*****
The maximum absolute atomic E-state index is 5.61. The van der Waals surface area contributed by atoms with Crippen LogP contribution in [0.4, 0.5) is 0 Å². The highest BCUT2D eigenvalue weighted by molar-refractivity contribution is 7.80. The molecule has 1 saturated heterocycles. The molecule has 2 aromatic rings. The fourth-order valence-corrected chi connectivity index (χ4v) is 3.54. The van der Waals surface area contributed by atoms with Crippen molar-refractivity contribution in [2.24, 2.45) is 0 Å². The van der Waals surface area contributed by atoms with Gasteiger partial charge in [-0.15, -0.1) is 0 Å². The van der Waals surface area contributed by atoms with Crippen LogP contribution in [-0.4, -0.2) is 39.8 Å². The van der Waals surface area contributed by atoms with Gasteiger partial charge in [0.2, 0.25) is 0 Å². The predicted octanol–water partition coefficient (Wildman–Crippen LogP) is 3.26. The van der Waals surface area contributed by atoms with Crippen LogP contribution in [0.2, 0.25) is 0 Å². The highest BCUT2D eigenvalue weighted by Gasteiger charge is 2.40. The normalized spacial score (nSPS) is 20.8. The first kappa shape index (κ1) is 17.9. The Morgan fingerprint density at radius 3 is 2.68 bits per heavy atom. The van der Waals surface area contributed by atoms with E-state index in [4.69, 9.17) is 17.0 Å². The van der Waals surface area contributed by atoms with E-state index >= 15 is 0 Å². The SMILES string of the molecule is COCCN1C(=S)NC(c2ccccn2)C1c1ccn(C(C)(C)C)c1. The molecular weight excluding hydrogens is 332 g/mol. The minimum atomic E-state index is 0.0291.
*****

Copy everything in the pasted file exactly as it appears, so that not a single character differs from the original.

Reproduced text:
The maximum absolute atomic E-state index is 5.61. The van der Waals surface area contributed by atoms with Crippen LogP contribution in [0.4, 0.5) is 0 Å². The highest BCUT2D eigenvalue weighted by molar-refractivity contribution is 7.80. The molecule has 1 saturated heterocycles. The molecule has 2 aromatic rings. The fourth-order valence-corrected chi connectivity index (χ4v) is 3.54. The van der Waals surface area contributed by atoms with Crippen molar-refractivity contribution in [2.24, 2.45) is 0 Å². The van der Waals surface area contributed by atoms with Gasteiger partial charge in [-0.15, -0.1) is 0 Å². The van der Waals surface area contributed by atoms with Crippen LogP contribution in [-0.4, -0.2) is 39.8 Å². The van der Waals surface area contributed by atoms with Gasteiger partial charge in [0.2, 0.25) is 0 Å². The predicted octanol–water partition coefficient (Wildman–Crippen LogP) is 3.26. The van der Waals surface area contributed by atoms with Crippen LogP contribution in [0.2, 0.25) is 0 Å². The highest BCUT2D eigenvalue weighted by Gasteiger charge is 2.40. The normalized spacial score (nSPS) is 20.8. The first kappa shape index (κ1) is 17.9. The Morgan fingerprint density at radius 3 is 2.68 bits per heavy atom. The van der Waals surface area contributed by atoms with E-state index in [4.69, 9.17) is 17.0 Å². The van der Waals surface area contributed by atoms with E-state index >= 15 is 0 Å². The SMILES string of the molecule is COCCN1C(=S)NC(c2ccccn2)C1c1ccn(C(C)(C)C)c1. The molecular weight excluding hydrogens is 332 g/mol. The minimum atomic E-state index is 0.0291.